Heartmoves leaders are trained and accredited exercise professionals who are ready to tailor exercises to each individual’s needs. A two day training course, plus online component, open to a range of health professionals, provides the skills to deliver the program to small groups in community settings. Certificate III or IV fitness leaders, exercise physiologists, physiotherapists, diabetes educators and other health professionals can be trained as Heartmoves leaders. With NPG support, a subsidy will be made available to reduce costs associated with attending the training course.
For more information, visit the Heart Foundation website.
Healthy Communities Quality FrameworkThe implementation of the HCI is being supported through the development of a national Healthy Communities Quality Framework, against which of programs and service providers will be registered and promoted on a web-based registration portal.
The Quality Framework has been developed to ensure that healthy lifestyle programs and service providers utilised under the HCI are:
- of an appropriate standard and quality;
- delivered by appropriately skilled persons;
- risk managed; and
- monitored and accountable for results.
- Service Provider Registration – a set of quality standards and performance criteria organised into eight domains developed for providers of healthy lifestyle programs. The standards will help ensure a provider’s services are of a sufficient quality.
- Program Registration – a set of criteria developed to assess the quality and appropriateness of programs. A checklist will be available for providers to use when developing or assessing programs.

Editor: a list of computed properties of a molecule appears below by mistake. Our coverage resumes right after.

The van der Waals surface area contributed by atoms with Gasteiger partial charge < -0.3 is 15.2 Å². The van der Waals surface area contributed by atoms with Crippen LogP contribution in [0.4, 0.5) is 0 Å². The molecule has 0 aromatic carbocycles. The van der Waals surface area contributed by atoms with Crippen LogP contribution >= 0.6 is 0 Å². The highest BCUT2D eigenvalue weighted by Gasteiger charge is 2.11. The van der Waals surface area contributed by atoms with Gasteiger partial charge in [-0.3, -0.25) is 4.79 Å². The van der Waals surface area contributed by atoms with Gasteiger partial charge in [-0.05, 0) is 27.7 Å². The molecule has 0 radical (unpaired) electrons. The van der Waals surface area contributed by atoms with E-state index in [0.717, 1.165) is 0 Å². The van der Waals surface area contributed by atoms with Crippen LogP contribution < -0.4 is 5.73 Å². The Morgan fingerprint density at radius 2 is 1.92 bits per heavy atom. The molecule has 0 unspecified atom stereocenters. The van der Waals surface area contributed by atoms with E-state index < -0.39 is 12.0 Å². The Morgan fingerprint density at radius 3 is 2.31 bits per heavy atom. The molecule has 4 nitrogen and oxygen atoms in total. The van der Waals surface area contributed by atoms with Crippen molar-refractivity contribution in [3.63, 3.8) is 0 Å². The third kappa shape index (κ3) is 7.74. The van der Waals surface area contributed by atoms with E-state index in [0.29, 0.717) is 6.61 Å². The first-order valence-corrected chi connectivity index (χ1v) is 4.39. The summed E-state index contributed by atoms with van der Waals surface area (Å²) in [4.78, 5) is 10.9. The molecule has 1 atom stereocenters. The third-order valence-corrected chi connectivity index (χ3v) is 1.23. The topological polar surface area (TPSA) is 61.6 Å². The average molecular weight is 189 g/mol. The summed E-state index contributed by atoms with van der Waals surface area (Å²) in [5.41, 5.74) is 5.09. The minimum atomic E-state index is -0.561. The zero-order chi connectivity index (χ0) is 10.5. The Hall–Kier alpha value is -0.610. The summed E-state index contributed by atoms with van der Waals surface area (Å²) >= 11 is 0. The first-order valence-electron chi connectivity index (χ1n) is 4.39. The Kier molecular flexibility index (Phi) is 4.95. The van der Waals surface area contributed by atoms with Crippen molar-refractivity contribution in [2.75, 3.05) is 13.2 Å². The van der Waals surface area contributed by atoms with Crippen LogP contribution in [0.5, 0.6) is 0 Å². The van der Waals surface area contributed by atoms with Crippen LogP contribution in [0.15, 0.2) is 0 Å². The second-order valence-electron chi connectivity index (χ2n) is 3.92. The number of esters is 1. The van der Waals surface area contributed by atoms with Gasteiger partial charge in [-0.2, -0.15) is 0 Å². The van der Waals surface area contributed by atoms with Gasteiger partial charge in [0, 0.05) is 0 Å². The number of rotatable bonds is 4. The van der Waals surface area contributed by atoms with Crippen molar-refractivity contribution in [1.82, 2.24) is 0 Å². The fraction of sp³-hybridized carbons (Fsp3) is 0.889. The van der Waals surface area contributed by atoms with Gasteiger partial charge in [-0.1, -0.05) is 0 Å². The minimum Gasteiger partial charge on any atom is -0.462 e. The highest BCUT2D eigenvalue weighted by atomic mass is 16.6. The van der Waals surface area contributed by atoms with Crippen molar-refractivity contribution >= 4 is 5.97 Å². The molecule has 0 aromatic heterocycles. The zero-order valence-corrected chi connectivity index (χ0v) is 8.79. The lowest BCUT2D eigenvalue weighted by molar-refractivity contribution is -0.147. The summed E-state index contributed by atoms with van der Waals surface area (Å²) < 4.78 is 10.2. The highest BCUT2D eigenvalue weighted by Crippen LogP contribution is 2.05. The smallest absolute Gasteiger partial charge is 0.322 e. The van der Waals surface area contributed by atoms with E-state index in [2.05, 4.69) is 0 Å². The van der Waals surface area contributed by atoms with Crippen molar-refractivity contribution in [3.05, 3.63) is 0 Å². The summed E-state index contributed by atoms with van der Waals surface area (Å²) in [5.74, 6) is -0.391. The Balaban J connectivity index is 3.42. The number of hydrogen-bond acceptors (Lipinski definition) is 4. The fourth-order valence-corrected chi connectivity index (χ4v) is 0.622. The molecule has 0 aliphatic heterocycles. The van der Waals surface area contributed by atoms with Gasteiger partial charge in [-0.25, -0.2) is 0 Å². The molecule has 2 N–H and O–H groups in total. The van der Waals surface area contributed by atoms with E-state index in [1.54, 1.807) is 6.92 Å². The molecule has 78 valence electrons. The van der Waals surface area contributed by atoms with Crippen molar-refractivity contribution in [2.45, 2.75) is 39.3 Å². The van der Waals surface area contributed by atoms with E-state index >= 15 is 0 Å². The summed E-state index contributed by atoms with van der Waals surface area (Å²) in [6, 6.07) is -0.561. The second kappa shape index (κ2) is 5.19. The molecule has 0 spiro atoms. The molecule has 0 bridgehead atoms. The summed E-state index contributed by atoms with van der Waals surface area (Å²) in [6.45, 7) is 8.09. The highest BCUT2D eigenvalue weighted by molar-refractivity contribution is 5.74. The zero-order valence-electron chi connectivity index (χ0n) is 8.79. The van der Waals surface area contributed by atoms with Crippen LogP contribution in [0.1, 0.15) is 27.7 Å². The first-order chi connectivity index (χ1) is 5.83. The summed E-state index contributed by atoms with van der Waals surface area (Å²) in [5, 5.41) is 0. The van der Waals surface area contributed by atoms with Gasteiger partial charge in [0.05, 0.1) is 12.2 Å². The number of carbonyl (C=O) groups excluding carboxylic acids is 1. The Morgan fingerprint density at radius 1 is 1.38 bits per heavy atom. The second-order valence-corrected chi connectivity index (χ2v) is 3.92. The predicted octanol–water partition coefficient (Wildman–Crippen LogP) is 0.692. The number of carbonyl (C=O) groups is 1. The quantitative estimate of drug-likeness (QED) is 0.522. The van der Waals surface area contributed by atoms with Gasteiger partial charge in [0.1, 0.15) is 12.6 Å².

- Principles (for LGAs) – for information. A set of capacity building principles, particularly useful for LGAs, to assist in developing, implementing and sustaining effective local approaches to promoting and supporting healthy communities. The Principles aim to guide the development of best practice and healthy communities approaches.
The Department has engaged Quality Management Services (QMS) to undertake the role of the Registration Body, which will assess programs and service providers against the standards outlined in the Quality Framework. The registration process is supported by the Healthy Living Network, a registration portal that was launched in March 2012.
The portal is web-based, allowing members of the community and health professionals to access it and search for activities and services in their area.
The Healthy Living Network will list all registered programs and service providers in each funded LGA, including NPGs.
Registration is recommended for all programs and service providers under the HCI, and encouraged for those not currently involved in the HCI but promoting healthy lifestyles.
For further information on the Healthy Living Network and the registration process contact QMS on 1300 HLN 000.
To view the Quality Framework in its entirety click on the following link: Healthy Communities Initiative Quality Framework (PDF 648 KB).
Healthy Communities Initiative Quality Framework (HTML)
Link to the Healthy Living Network portal.